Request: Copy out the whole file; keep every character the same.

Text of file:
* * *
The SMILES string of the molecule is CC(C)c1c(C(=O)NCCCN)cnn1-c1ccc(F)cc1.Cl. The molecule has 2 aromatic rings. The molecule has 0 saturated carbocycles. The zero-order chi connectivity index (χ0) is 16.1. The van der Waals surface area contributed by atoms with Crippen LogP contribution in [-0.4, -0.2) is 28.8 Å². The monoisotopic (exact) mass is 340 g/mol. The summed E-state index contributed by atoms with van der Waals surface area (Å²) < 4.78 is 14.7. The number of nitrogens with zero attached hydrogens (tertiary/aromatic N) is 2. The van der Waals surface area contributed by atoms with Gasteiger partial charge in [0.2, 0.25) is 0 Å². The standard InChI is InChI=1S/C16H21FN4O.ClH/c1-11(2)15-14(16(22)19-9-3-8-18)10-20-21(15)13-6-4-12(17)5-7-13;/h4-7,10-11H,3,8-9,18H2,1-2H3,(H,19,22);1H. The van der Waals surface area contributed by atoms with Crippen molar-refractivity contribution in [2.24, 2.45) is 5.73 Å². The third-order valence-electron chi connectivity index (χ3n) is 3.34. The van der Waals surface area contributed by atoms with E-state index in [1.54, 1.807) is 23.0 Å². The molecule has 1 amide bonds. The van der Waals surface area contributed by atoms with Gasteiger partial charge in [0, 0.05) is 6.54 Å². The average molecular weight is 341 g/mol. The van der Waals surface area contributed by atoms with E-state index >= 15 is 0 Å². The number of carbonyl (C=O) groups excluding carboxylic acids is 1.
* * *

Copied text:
The SMILES string of the molecule is CC(C)c1c(C(=O)NCCCN)cnn1-c1ccc(F)cc1.Cl. The molecule has 2 aromatic rings. The molecule has 0 saturated carbocycles. The zero-order chi connectivity index (χ0) is 16.1. The van der Waals surface area contributed by atoms with Crippen LogP contribution in [-0.4, -0.2) is 28.8 Å². The monoisotopic (exact) mass is 340 g/mol. The summed E-state index contributed by atoms with van der Waals surface area (Å²) < 4.78 is 14.7. The number of nitrogens with zero attached hydrogens (tertiary/aromatic N) is 2. The van der Waals surface area contributed by atoms with Gasteiger partial charge in [0.2, 0.25) is 0 Å². The standard InChI is InChI=1S/C16H21FN4O.ClH/c1-11(2)15-14(16(22)19-9-3-8-18)10-20-21(15)13-6-4-12(17)5-7-13;/h4-7,10-11H,3,8-9,18H2,1-2H3,(H,19,22);1H. The van der Waals surface area contributed by atoms with Crippen molar-refractivity contribution in [2.24, 2.45) is 5.73 Å². The third-order valence-electron chi connectivity index (χ3n) is 3.34. The van der Waals surface area contributed by atoms with E-state index in [1.54, 1.807) is 23.0 Å². The molecule has 1 amide bonds. The van der Waals surface area contributed by atoms with Gasteiger partial charge in [0, 0.05) is 6.54 Å². The average molecular weight is 341 g/mol. The van der Waals surface area contributed by atoms with E-state index >= 15 is 0 Å². The number of carbonyl (C=O) groups excluding carboxylic acids is 1.